Paolo Cirio on Tue, 12 Apr 2016 18:22:53 +0200 (CEST)

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<nettime> Obscurity Obfuscates Data on 15M U.S. Criminals Records for the Right


   United States, April 12th 2016.

   15 million mug-shots and criminal records of Americans have been
   obfuscated to introduce the Right to Remove personal information from
   search engines in the U.S.

   A project by Paolo Cirio.

   Obscurity cloned the major mug-shot websites and scrambled their
   databases to obfuscate the information on over 15 million individuals
   arrested in the U.S. over the last 20 years, making it difficult to
   identify them on the Internet. Introductory videos:

   The mug-shots have been blurred to make faces unrecognizable while
   their names have been shuffled by an algorithm that samples data based
   on common age, race, location, and charges, all of which are kept
   accurate in order to provide social context on the actual individuals
   arrested and the crimes they were accused of when they were booked in

   The republished obfuscated data maintains the layout and watermarks of
   the original mug-shot websites, and by using similar domain names the
   project would effectively interfere with the activity, reputation, and
   business of the mug-shot industry.

   The Obscurity artwork deploys strategies that are oriented to
   problem-solving as a form of Internet social art practice. By engaging
   with the law, millions of individuals, bad business practices, and
   general public opinion, this artwork seeks to embody a practical
   discourse about the aesthetics, function, and ethics of information
   systems affecting social structures that resonates within and outside
   the contemporary art dialogue.

   Mug-shot websites monetize by placing advertising of reputation
   management services alongside listed booking data or by charging a
   picture removal fee, which has led some state legislatures to propose
   bills to regulate the industry. However, some mug-shot websites operate
   in offshore jurisdictions and their owners are in hiding, which makes
   difficult any kind of legal action. Furthermore, many freedom of press
   organizations and legislators have been opposing bills that would
   regulate the publication of mug-shots.

   The visitors of the cloned mug-shot websites, as participants of the
   online artwork, are able to decide whether to remove individual
   profiles or instead keep them public by opting between two buttons,
   "Remove it" or "Keep it."

   Currently some online mug-shots are over ten years old, related to
   low-level or nonviolent crimes such as driving without a license,
   court-related or soft drug offenses, without making distinction between
   people who are convicted and people whose charges have been dropped. On
   the other hand, the mug-shots might be of dangerous individuals such as
   sex offenders and serial killers as well as public figures with social
   responsibility like bad doctors, corrupt politicians, or fraudsters and
   therefore they should circulate for public safety and social

   To engage the public in this complex situation, the project proposes a
   social experiment with a participatory judiciary system that would
   increase understanding and promote change concerning the ethical,
   legal, economic, and social contexts regarding personal information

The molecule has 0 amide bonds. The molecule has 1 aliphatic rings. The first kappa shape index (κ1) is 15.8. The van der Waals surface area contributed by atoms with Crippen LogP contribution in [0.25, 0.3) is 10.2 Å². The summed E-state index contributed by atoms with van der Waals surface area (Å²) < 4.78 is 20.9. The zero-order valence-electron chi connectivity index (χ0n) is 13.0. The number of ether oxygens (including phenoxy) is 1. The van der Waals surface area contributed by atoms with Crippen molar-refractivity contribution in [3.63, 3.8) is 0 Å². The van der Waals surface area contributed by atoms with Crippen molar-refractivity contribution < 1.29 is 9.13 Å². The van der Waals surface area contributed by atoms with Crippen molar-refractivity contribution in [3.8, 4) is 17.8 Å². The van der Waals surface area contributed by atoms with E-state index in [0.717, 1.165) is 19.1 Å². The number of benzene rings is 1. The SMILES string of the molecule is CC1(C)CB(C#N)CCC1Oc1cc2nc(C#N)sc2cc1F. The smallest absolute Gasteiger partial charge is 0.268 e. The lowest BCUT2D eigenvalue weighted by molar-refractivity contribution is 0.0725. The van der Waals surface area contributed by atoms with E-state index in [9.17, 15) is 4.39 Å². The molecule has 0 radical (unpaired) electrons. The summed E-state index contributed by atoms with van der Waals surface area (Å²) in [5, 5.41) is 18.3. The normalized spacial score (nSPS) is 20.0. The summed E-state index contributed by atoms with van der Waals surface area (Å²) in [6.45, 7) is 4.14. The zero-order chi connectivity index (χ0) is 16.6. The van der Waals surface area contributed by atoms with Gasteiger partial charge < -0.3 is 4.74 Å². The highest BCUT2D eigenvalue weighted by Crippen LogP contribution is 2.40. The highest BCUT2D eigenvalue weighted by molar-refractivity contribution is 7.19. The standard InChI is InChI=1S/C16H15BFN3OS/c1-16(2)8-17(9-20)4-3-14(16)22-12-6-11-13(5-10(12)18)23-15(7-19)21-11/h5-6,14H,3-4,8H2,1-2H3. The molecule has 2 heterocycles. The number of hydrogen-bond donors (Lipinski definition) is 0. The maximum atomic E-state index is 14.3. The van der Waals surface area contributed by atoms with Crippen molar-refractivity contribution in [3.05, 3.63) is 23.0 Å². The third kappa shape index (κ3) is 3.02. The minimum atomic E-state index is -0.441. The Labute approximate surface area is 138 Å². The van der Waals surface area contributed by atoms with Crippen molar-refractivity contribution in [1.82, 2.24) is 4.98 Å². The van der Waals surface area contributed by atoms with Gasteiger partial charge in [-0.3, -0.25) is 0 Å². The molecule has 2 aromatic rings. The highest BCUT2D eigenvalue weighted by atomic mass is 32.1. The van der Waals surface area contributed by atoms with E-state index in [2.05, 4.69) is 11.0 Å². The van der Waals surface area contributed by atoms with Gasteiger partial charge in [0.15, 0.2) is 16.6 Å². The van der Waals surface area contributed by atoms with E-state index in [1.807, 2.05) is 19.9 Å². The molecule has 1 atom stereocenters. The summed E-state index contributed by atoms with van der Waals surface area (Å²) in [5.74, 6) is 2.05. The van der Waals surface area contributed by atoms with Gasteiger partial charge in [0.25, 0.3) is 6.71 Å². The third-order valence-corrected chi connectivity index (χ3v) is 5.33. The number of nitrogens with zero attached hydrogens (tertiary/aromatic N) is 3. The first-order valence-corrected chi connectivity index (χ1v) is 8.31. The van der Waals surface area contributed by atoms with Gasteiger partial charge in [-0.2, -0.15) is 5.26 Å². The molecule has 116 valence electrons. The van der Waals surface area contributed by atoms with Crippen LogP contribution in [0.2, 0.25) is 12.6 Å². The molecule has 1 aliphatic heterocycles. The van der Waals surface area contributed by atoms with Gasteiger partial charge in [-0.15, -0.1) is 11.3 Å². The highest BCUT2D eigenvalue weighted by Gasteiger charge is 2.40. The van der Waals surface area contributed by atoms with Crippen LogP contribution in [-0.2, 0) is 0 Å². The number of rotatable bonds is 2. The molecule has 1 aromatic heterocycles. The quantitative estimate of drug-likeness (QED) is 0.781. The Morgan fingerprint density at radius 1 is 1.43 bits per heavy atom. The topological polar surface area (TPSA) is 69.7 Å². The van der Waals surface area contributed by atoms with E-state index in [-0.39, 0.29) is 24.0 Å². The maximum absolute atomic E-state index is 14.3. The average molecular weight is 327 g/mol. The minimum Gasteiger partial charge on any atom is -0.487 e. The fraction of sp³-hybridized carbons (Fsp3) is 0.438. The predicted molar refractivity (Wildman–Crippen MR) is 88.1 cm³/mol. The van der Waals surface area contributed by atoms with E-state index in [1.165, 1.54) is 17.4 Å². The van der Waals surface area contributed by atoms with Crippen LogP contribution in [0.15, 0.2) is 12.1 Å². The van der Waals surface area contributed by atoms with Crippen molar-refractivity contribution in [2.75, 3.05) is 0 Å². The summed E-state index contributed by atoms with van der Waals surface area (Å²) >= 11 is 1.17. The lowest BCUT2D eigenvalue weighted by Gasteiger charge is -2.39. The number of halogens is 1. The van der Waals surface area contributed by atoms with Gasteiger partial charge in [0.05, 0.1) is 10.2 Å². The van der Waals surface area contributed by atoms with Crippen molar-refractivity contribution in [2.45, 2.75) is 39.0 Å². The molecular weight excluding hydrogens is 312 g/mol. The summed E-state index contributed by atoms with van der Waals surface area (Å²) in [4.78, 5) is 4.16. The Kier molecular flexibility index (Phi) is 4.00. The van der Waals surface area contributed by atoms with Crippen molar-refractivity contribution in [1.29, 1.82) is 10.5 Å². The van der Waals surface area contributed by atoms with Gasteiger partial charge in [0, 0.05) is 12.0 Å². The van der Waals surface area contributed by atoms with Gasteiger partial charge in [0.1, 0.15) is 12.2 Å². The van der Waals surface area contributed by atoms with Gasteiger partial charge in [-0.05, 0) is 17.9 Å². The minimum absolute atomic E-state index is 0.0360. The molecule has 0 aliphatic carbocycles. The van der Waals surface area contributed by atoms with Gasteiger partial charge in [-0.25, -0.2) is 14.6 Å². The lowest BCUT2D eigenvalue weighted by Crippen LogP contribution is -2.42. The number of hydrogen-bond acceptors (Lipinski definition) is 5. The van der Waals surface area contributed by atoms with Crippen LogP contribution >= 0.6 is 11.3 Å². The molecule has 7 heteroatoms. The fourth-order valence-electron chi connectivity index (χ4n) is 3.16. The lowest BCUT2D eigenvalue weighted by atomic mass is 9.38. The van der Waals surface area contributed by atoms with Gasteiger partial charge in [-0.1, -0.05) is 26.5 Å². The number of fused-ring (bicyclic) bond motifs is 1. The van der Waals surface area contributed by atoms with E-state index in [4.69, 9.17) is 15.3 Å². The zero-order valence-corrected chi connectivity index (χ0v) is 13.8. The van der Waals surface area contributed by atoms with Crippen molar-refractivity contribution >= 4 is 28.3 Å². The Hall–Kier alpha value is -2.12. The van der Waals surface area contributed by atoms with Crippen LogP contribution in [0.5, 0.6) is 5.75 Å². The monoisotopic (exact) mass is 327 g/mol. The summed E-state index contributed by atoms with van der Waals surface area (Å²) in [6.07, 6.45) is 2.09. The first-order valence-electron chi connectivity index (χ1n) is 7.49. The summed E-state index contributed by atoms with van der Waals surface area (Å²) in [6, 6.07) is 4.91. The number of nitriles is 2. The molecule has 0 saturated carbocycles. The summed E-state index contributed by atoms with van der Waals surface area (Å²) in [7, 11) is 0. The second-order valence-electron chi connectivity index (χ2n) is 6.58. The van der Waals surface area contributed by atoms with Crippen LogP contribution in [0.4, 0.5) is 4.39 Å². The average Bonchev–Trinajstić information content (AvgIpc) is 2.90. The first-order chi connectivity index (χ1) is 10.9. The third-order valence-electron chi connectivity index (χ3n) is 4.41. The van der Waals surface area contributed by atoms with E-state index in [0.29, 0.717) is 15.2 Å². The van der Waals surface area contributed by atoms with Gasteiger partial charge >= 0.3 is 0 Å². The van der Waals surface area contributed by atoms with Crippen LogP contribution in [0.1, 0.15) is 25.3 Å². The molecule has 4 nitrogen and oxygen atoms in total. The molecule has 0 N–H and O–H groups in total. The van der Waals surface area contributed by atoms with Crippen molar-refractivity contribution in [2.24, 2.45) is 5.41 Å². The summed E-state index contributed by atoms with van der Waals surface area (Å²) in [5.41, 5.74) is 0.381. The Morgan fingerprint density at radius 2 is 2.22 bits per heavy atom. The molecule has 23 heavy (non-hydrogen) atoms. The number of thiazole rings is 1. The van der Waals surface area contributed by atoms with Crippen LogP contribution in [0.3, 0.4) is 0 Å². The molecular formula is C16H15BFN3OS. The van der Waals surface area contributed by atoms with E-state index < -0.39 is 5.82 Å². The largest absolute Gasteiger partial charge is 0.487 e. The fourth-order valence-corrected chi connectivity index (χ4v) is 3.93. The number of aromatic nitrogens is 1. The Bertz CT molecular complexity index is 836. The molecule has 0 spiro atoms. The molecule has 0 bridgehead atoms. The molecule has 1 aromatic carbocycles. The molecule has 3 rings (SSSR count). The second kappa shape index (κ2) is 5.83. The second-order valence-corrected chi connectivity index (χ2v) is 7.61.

circulating online.

   A final element of this conceptual artwork is to hypothetically
   intervene in U.S. legislation by designing a petition for a Right to
   Remove personal and sensitive information from search engine results in
   the U.S.

   Obscurity taps at the core need of introducing a form of the Right To
   Be Forgotten in the U.S., which has been strongly opposed by Internet
   companies such as Google, and by many concerned about censorship which
   could be caused by the abuse of the law. By collaborating with lawyers,
   legislators, and privacy activists, the Right to Remove would campaign
   for the introduction of an information policy in the U.S. that provides
   the right to obscurity by removing from search engines results with
   sensitive information that jeopardizes the privacy, reputation, and
   security of ordinary citizens.

   Obscurity also wants to bring attention to the victims of mass
   incarceration in the U.S., which has the highest rate of imprisonment
   in the world and it questions the unscrupulous criminal justice system
   and law enforcement agencies that created this situation.

   For the offline installation, the artwork is presented with printers
   and shredding machines that continually and instantly print and shred
   pictures of mug-shots. The installation also displays screenings and
   prints of mug-shots from the most significant incarceration cases, such
   as the youngest and oldest individuals found in the database assembled
   for the artwork.

   The Obscurity project and the Right to Remove campaign are created by
   the Italian artist Paolo Cirio as a conceptual artwork. The company
   Paolo Cirio Ltd. based in London, UK, is the legal entity that
   published the cloned websites and the obfuscated data. Many special
   thanks to Anastasis Germanidis who worked as an engineer on the

   The Obscurity and the Right to Remove projects have premiered in a
   lecture by Paolo Cirio at NYU Law in NYC on April 6th.

   For future press inquiries and public presentations of the project, you
   can write to [9] For press material on the
   project please visit this link:

   Thank you for your attention.

   Paolo Cirio.

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